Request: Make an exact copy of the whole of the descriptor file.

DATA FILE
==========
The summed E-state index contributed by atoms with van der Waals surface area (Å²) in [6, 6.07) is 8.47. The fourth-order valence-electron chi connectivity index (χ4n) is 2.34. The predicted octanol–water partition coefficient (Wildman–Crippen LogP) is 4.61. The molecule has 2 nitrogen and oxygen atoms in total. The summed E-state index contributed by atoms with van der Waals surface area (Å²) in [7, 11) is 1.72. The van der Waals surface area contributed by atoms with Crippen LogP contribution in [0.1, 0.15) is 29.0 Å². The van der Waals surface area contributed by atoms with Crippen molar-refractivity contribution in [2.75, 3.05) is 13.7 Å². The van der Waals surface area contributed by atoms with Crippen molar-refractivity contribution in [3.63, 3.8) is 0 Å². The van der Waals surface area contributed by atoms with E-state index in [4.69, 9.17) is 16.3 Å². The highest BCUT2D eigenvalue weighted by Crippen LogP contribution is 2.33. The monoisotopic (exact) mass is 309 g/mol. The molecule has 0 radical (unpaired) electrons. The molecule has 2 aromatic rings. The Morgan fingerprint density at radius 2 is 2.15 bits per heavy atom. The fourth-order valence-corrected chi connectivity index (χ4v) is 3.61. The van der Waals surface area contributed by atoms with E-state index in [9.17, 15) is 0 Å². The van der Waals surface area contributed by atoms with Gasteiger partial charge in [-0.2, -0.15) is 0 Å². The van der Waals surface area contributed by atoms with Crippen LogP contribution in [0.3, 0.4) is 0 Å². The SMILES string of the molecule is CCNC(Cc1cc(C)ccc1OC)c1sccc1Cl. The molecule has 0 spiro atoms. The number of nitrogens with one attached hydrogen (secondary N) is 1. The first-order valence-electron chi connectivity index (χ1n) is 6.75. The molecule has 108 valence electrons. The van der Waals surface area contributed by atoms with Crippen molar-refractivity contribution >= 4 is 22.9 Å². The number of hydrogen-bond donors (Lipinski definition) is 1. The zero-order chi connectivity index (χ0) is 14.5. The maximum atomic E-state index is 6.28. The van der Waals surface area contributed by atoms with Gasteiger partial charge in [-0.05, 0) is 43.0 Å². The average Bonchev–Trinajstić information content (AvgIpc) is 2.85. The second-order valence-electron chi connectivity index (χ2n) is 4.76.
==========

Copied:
The summed E-state index contributed by atoms with van der Waals surface area (Å²) in [6, 6.07) is 8.47. The fourth-order valence-electron chi connectivity index (χ4n) is 2.34. The predicted octanol–water partition coefficient (Wildman–Crippen LogP) is 4.61. The molecule has 2 nitrogen and oxygen atoms in total. The summed E-state index contributed by atoms with van der Waals surface area (Å²) in [7, 11) is 1.72. The van der Waals surface area contributed by atoms with Crippen LogP contribution in [0.1, 0.15) is 29.0 Å². The van der Waals surface area contributed by atoms with Crippen molar-refractivity contribution in [2.75, 3.05) is 13.7 Å². The van der Waals surface area contributed by atoms with Crippen molar-refractivity contribution in [3.63, 3.8) is 0 Å². The van der Waals surface area contributed by atoms with E-state index in [4.69, 9.17) is 16.3 Å². The highest BCUT2D eigenvalue weighted by Crippen LogP contribution is 2.33. The monoisotopic (exact) mass is 309 g/mol. The molecule has 0 radical (unpaired) electrons. The molecule has 2 aromatic rings. The Morgan fingerprint density at radius 2 is 2.15 bits per heavy atom. The fourth-order valence-corrected chi connectivity index (χ4v) is 3.61. The van der Waals surface area contributed by atoms with E-state index in [9.17, 15) is 0 Å². The van der Waals surface area contributed by atoms with Gasteiger partial charge in [-0.2, -0.15) is 0 Å². The van der Waals surface area contributed by atoms with Crippen LogP contribution in [0.3, 0.4) is 0 Å². The SMILES string of the molecule is CCNC(Cc1cc(C)ccc1OC)c1sccc1Cl. The molecule has 0 spiro atoms. The number of nitrogens with one attached hydrogen (secondary N) is 1. The first-order valence-electron chi connectivity index (χ1n) is 6.75. The molecule has 108 valence electrons. The van der Waals surface area contributed by atoms with Crippen molar-refractivity contribution >= 4 is 22.9 Å². The number of hydrogen-bond donors (Lipinski definition) is 1. The zero-order chi connectivity index (χ0) is 14.5. The maximum atomic E-state index is 6.28. The van der Waals surface area contributed by atoms with Gasteiger partial charge in [-0.05, 0) is 43.0 Å². The average Bonchev–Trinajstić information content (AvgIpc) is 2.85. The second-order valence-electron chi connectivity index (χ2n) is 4.76.